Is New DOJ Prescription Opioid Initiative Enough to Combat Drug Epidemic?

During a recent visit to Columbus, Attorney General Jeff Sessions announced that the Department of Justice (DOJ) was cracking down on physicians, pharmacists, and others who were profiting by improperly and illegally prescribing opioids.

However, many of the initiatives that he described the federal government would be taking have actually been going on in Ohio for at least a decade as the state has waged its own battle against the opioid epidemic. Several years ago, the issue of prescription opioids abuse – both legal and legal – was the main “enemy” Ohio was focused on. But as the war has escalated, heroin and fentanyl have moved to the front of the line as the new enemy. However, none of the new initiatives that Session announced even address the heroin and fentanyl crisis.



In his announcement, Sessions described the creation of the Opioid Fraud Abuse Detection Unit. The focus of the unit will be to find pill mills and other opioid sellers, using a data-analytical system. Sessions also said that there would be a dozen federal prosecutors assigned to prosecute these sellers. One of those prosecutors will be located in Ohio.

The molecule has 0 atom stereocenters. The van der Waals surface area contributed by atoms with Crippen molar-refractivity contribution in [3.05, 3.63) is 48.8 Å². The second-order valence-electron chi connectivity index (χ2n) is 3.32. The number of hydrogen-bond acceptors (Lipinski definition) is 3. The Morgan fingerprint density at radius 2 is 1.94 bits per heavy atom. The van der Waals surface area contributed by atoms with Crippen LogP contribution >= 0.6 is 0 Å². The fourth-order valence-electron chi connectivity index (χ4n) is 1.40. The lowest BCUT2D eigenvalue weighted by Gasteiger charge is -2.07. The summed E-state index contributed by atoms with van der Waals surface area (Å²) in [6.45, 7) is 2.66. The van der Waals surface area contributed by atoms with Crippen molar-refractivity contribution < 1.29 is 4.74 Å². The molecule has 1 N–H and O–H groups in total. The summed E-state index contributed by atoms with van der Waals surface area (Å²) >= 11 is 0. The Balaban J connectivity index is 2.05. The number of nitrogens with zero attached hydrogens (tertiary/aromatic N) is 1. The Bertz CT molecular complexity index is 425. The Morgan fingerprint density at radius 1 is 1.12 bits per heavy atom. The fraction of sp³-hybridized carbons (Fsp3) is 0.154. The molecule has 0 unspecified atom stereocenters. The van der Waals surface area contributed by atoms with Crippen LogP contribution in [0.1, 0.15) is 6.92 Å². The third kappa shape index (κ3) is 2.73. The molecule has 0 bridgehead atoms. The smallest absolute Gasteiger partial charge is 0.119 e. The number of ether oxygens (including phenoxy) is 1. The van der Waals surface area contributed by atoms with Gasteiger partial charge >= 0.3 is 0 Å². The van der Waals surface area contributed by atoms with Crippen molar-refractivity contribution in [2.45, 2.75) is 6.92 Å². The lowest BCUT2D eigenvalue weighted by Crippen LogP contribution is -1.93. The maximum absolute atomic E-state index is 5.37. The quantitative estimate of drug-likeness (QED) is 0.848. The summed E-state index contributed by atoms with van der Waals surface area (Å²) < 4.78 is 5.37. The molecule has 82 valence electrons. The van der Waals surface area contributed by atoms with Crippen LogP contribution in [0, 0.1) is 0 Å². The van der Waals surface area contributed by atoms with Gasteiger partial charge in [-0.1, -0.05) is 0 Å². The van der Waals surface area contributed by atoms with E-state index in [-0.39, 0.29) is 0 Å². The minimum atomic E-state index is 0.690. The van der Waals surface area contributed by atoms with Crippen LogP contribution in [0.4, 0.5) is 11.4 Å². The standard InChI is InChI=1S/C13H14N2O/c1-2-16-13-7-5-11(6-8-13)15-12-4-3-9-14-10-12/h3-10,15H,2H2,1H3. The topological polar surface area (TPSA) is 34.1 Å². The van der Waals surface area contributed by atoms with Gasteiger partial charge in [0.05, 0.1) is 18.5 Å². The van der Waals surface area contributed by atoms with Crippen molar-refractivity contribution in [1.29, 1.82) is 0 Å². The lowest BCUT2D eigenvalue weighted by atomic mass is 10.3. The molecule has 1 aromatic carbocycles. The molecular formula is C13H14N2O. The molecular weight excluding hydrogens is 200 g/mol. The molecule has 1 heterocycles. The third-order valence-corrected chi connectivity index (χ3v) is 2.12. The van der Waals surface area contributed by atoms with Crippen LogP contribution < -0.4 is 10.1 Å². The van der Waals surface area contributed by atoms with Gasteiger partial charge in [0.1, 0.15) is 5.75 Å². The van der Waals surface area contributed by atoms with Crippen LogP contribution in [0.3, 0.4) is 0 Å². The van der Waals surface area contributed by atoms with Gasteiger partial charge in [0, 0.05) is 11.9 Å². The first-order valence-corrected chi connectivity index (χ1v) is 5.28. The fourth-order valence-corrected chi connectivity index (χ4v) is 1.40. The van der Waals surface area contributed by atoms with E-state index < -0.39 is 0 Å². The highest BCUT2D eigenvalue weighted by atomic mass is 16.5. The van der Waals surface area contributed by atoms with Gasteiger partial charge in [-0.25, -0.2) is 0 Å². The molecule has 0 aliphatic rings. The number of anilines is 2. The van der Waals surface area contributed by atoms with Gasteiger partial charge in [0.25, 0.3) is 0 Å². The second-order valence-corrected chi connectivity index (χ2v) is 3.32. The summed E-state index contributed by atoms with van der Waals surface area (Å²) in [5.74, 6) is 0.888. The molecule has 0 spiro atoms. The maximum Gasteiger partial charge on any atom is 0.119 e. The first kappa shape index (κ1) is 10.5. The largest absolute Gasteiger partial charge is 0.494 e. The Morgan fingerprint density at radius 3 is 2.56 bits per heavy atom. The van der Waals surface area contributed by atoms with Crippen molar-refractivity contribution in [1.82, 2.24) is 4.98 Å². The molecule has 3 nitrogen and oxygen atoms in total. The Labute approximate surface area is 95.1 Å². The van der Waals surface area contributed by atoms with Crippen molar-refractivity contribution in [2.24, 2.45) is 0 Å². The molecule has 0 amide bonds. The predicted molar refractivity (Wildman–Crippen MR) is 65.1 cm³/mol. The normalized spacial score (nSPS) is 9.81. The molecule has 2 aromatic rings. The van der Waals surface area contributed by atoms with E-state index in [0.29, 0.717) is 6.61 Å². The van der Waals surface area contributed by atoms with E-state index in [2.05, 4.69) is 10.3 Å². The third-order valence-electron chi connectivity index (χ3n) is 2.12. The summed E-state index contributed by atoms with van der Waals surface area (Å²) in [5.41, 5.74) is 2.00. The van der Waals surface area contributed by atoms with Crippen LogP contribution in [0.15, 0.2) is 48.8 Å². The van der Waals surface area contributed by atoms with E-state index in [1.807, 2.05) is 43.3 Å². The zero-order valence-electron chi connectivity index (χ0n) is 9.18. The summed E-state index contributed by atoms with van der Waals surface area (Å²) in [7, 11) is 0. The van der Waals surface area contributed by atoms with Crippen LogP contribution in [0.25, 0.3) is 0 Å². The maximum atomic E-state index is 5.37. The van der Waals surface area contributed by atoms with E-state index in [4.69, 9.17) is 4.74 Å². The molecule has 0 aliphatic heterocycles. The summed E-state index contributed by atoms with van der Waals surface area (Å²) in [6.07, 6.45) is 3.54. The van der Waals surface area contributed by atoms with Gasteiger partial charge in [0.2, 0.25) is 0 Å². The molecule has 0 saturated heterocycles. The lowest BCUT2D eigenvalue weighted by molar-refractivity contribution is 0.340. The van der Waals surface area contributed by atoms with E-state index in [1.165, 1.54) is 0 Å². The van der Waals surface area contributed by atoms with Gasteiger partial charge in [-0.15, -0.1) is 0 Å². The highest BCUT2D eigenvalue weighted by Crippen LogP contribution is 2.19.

Despite Ohio being named to the list, no one from DOJ has contacted the Ohio Board of Pharmacy, which already has a system in place for doing exactly what Sessions described his new unit would do. Several people interviewed about Session’s announcement felt that the only thing this new unit would be doing in Ohio is duplicating efforts which are in place and have been for some time. The state’s efforts appear to be working since there has been a drop each year to the number of prescriptions of opioids being written.

What hasn’t decreased – but instead has sharply increased – is the number of people who overdose each day on heroin and fentanyl, with more than 4,000 people suffering fatal overdoses just in 2016 alone.



After hearing about the announced DOJ plan, Attorney Boyk commented, “Getting illegal prescription opioids off the streets is a critical part of fighting the drug epidemic, but the DOJ also has to implement programs that will combat where that epidemic has shifted to and that is heroin and fentanyl.”

(Visited 9 times, 1 visits today)